In this article, we break down Module 4 Electricity and Magnetism to help you get ahead of the term!

Want to get ahead for the next term in Electricity and Magnetism? Well, in this article, we will break down electrostatics, electric circuits and magnetism to help you prepare and ace Module 4!

In this article, we’ll look at the following topics:

There are four fundamental forces in the universe and one of them is **electromagnetism**.

It is the force that determines the behaviour of charges.

However, before we study it in its full form (Year 12, Module 6) we need to separately develop our understanding of **electricity** and **magnetism**.

Charge comes in two types: positive and negative.

The unit of charge is the coulomb, written as \( \text{C} \) .

Whenever we have an equal amount of both types, we refer to the state as being **neutral**.

Two charges of the same sign will always repel each other, while opposite charges will always attract each other.

Any charged object produces an electric field, which we can represent using field lines.

The lines point in the direction of the force that would be exerted on a positive test charge, and the line density represents the strength of the field.

Electric field strength \( E \) is expressed in units of newtons per coulomb, or \( \text{NC}^{-1} \) .

If the strength of the field is known, the force on a charge inside that field can be calculated via:

\begin{align*}

F \ = \ qE

\end{align*}

Where:

- \( F \) = electric force on the charge \( (\text{N}) \)
- \( q \) = the magnitude of that charge \( (\text{C}) \)
- \( E \) = the field strength \( (\text{NC}^{-1}) \)

The force will be in the same direction as a field line if the charge is positive, and in the opposite direction if the charge is negative.

If the electric field varies as it does around a single charge, we cannot assume the value of \( E \) at any point.

Instead, we use Coulomb’s Law for the force between two charges.

\begin{align*}

F \ = \ \frac{1}{4 \pi \varepsilon _{0}} \ \frac{q_{1}q_{2}}{r^{2}}

\end{align*}

Where:

- \( F \) = electric force between the two charges \( (\text{N}) \)
- \( \varepsilon _{0} \) = electric permittivity of free space \( (8.85 \times 10^{-12} \text{ C}^{2}\text{N}^{-1}\text{m}^{-2}) \)
- \( q_{1}q_{2} \) = the product of the two charges involved \( (\text{C}) \)
- \( r \) = distance between the two charges \( (\text{m}) \)

Like many laws of physics, Coulomb’s Law is an inverse square law: the force decreases in proportion to \( 1/r^{2} \) .

It is possible to create a uniform electric field with constant strength and direction with the use of conducting parallel plates. When they are connected to a battery, the plates become oppositely charged and a field forms.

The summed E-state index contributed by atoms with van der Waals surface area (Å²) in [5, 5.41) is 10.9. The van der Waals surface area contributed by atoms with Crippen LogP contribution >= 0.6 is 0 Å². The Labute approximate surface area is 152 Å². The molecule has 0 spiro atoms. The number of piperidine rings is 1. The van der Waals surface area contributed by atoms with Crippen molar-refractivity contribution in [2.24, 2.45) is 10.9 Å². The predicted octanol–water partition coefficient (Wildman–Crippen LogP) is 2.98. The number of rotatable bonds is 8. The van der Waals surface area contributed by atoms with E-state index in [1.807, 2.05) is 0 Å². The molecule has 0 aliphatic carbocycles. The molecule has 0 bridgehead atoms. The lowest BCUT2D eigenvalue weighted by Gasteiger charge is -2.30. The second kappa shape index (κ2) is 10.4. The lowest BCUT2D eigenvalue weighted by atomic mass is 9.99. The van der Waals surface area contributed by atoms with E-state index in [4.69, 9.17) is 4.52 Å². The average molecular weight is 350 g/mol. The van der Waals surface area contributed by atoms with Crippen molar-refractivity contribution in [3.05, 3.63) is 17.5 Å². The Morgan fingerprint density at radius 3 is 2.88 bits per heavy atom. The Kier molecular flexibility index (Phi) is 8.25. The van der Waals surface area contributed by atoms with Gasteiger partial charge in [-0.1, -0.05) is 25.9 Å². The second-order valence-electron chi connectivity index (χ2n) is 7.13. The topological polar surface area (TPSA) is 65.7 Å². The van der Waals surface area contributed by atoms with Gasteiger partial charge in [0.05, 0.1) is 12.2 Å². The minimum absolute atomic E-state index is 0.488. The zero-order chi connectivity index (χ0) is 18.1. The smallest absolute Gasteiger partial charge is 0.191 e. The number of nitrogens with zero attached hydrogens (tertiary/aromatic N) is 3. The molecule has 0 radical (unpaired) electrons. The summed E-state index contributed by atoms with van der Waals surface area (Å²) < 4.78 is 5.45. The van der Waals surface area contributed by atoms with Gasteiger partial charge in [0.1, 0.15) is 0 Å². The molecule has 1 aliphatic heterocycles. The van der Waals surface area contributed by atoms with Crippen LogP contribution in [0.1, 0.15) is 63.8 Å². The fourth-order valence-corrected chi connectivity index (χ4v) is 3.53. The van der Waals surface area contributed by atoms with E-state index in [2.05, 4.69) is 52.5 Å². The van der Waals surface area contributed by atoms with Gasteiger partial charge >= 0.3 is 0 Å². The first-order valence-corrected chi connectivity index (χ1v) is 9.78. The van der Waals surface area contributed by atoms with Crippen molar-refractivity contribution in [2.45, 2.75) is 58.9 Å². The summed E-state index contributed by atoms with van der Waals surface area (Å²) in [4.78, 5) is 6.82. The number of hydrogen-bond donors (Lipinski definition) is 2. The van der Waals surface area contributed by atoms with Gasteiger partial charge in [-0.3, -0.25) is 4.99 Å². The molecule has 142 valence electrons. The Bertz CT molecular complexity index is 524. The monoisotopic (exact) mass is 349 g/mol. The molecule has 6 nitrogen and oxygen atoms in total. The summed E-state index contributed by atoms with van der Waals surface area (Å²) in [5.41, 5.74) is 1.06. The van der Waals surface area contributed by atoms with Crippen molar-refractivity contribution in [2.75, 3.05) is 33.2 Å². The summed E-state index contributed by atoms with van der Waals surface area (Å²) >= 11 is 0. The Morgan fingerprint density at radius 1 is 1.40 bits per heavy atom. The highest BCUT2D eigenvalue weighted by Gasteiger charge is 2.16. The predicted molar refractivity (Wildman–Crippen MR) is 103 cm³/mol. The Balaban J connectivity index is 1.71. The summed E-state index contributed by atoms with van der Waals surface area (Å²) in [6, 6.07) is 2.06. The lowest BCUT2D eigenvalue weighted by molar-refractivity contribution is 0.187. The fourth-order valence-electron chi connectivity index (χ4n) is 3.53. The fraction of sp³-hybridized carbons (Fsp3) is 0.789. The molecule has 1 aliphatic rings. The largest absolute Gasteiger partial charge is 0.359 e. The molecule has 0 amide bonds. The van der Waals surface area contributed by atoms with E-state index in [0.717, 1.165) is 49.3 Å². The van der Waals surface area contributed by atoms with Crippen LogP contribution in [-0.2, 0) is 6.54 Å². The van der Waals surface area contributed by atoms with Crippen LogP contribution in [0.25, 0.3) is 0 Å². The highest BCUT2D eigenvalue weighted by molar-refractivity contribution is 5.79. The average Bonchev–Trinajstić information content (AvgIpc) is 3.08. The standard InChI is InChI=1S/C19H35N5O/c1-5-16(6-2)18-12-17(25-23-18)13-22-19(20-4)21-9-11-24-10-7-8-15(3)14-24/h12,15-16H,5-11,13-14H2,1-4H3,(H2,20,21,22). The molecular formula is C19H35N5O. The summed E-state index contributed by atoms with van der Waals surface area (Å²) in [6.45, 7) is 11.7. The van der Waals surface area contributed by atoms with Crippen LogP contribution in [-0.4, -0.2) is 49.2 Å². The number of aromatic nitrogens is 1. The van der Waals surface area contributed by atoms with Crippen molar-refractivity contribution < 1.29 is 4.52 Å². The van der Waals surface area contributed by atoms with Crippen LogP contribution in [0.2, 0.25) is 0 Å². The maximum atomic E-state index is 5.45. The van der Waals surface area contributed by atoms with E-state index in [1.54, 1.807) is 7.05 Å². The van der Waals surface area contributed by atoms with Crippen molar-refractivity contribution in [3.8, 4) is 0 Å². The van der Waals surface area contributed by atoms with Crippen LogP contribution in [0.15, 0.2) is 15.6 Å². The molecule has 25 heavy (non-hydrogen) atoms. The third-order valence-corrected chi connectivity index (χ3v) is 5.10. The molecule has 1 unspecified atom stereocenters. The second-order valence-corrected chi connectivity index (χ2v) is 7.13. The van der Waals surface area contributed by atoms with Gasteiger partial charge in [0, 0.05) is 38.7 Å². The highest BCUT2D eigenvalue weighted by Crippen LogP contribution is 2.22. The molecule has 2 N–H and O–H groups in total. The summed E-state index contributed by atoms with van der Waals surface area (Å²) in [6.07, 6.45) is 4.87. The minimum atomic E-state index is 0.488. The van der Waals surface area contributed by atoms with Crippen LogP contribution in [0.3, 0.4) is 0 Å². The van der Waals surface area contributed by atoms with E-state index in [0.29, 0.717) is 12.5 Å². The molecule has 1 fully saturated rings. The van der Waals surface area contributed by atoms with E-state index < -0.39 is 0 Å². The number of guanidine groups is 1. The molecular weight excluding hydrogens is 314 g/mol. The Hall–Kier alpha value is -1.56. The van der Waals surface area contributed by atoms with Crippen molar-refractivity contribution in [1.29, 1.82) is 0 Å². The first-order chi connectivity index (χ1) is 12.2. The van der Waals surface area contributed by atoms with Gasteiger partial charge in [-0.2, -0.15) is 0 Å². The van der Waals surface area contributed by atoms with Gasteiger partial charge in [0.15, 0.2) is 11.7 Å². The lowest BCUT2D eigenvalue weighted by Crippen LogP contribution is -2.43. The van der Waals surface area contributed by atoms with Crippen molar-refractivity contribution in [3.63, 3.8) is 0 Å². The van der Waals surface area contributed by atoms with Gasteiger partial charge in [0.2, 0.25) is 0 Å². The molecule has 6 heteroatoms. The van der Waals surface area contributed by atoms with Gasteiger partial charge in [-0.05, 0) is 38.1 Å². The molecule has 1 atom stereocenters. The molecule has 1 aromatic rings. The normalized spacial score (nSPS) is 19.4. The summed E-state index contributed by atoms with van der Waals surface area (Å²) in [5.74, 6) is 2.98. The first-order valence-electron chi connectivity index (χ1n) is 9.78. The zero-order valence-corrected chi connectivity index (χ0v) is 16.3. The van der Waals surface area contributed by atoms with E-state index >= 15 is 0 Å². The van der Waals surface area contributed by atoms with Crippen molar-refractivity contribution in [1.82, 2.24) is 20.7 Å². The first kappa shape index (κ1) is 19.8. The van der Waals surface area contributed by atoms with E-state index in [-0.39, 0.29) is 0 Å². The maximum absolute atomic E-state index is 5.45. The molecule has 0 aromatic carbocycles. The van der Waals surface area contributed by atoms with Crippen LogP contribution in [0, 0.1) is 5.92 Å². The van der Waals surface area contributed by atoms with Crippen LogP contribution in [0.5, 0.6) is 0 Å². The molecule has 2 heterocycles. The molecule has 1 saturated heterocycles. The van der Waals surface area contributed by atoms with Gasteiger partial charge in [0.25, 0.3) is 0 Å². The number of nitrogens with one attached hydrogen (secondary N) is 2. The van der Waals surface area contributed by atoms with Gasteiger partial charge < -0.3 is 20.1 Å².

The arrangement pictured creates an electric field with strength

\begin{align*}

E = \frac{V}{d}

\end{align*}

Where:

- \( E \) = the electric field strength \( (\text{NC}^{-1}\) or \(\text{Vm}^{-1} )\)
- \( V \) = the potential difference or voltage across the parallel plates \( (\text{V}) \)
- \( d \) = the distance between the plates \( (\text{m}) \)

Let us consider the meaning of potential difference.

If a positive charge is placed in the field between two plates near the positive plate, there is a downwards force due to the electric field and hence the charge accelerates downwards; described another way, the field will do work on it to increase its kinetic energy.

The kinetic energy must come from somewhere in order to conserve energy, so the charge loses **electrical potential energy**.

However, the value of this quantity depends on the sign and magnitude of the charge involved.

A more useful quantity is the **electrical potential** (also known as **voltage**) – the work done per unit charge.

For example, passing through a potential difference of \( 1.5 \text{ V} \) is equivalent to \( 1.5 \text{ J} \) of work done per coulomb of charge.

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An electric circuit uses moving charges to transfer electrical energy from a power supply such as a battery to the devices in your home, including lamps, heaters and appliances.

In Year 11, we focus on DC or ‘direct current’ circuits, where charges flow in one direction around an entire circuit.

When a significant amount of charge moves through a conductor together, we call it an electric current.

This is measured in amperes \( (\text{A}) \), a unit defined as the number of coulombs passing a point every second.

We now know that charge is carried by electrons, but since electrical current was discovered before any subatomic particles, we use the established convention that positive charge flows around a circuit.